Paul & Sue Love To Dance
The term "swing dance" is commonly used to refer to a group of dances that developed concurrently with the style of jazz music in the 1920s, 30s and 40s. The most well known of which is lindy hop, a popular partner dance the originated in Harlem and is still danced today.
While the majority of swing dances began in African American communities as vernacular African American dances, there were a number of forms which developed within Anglo-American or other ethnic group communities. Balboa is one of the most commonly cited examples.
Dances such as the Black Bottom, Charleston and tap dance travelled north with Dixieland jazz to New York, Kansas City, and Chicago in the Great Migration (African American) of the 1920s, where rural blacks travelled to escape persecution, Jim Crow laws, lynching and unemployment in the South (during the Great Depression).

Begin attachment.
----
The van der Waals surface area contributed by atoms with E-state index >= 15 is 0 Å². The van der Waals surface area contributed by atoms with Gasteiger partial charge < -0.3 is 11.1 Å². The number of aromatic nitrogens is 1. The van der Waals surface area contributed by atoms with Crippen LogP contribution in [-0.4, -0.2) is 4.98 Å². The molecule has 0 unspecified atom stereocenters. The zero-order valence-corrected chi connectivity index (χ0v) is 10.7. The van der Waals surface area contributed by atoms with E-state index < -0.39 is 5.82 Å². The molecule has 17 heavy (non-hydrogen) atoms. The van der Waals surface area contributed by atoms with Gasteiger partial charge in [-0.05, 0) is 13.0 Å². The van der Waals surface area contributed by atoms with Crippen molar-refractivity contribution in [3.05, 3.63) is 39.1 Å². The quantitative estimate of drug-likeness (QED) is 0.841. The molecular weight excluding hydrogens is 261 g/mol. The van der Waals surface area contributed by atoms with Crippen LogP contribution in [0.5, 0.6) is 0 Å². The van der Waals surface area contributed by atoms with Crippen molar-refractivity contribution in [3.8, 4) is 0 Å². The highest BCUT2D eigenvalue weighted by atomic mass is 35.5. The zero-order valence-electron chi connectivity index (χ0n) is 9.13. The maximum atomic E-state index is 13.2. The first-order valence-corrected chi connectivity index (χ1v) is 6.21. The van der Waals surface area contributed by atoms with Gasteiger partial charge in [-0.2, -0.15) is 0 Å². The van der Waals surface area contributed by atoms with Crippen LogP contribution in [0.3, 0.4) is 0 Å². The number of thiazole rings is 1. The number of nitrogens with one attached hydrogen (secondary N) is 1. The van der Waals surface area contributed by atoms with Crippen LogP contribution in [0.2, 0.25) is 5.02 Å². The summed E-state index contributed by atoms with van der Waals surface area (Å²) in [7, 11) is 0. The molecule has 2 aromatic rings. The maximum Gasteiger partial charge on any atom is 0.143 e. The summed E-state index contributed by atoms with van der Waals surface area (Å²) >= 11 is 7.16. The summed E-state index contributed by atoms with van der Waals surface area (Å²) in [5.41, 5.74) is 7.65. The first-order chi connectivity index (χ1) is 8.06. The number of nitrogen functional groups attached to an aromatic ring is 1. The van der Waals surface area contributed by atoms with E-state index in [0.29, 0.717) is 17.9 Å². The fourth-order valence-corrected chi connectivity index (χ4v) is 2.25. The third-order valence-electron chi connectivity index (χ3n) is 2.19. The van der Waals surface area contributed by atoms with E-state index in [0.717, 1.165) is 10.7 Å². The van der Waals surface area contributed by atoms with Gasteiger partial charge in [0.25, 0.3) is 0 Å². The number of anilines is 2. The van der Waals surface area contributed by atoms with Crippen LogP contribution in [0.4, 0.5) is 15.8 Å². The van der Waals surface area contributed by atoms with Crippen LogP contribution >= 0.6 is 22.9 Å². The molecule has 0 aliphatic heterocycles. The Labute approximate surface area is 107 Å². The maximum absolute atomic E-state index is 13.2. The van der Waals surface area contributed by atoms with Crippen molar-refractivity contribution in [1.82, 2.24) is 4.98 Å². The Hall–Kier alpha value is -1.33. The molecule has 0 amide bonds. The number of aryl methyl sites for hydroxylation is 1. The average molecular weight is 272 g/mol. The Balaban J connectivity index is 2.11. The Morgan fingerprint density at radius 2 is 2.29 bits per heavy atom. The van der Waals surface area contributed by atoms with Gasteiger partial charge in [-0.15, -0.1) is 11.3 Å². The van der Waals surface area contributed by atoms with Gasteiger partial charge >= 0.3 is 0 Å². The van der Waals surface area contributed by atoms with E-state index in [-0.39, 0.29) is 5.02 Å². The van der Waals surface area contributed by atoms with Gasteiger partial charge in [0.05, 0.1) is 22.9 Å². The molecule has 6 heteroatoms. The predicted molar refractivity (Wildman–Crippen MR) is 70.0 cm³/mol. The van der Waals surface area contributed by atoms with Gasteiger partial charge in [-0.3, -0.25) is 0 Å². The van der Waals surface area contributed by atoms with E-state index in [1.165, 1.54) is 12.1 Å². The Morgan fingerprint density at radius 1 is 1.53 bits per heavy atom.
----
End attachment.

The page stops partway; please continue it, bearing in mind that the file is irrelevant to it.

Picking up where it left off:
Swinging jazz music features the syncopated timing associated with African American and West African music and dance — a combination of crotchets and quavers which many swing dancers interpret as 'triple steps' and 'steps' — yet also introduces changes in the way these rhythms were played — a distinct delay or 'relaxed' approach to timing.
Swing dance is now found globally, with great variety in their preferences for particular dances, although Lindy hop is often the most popular.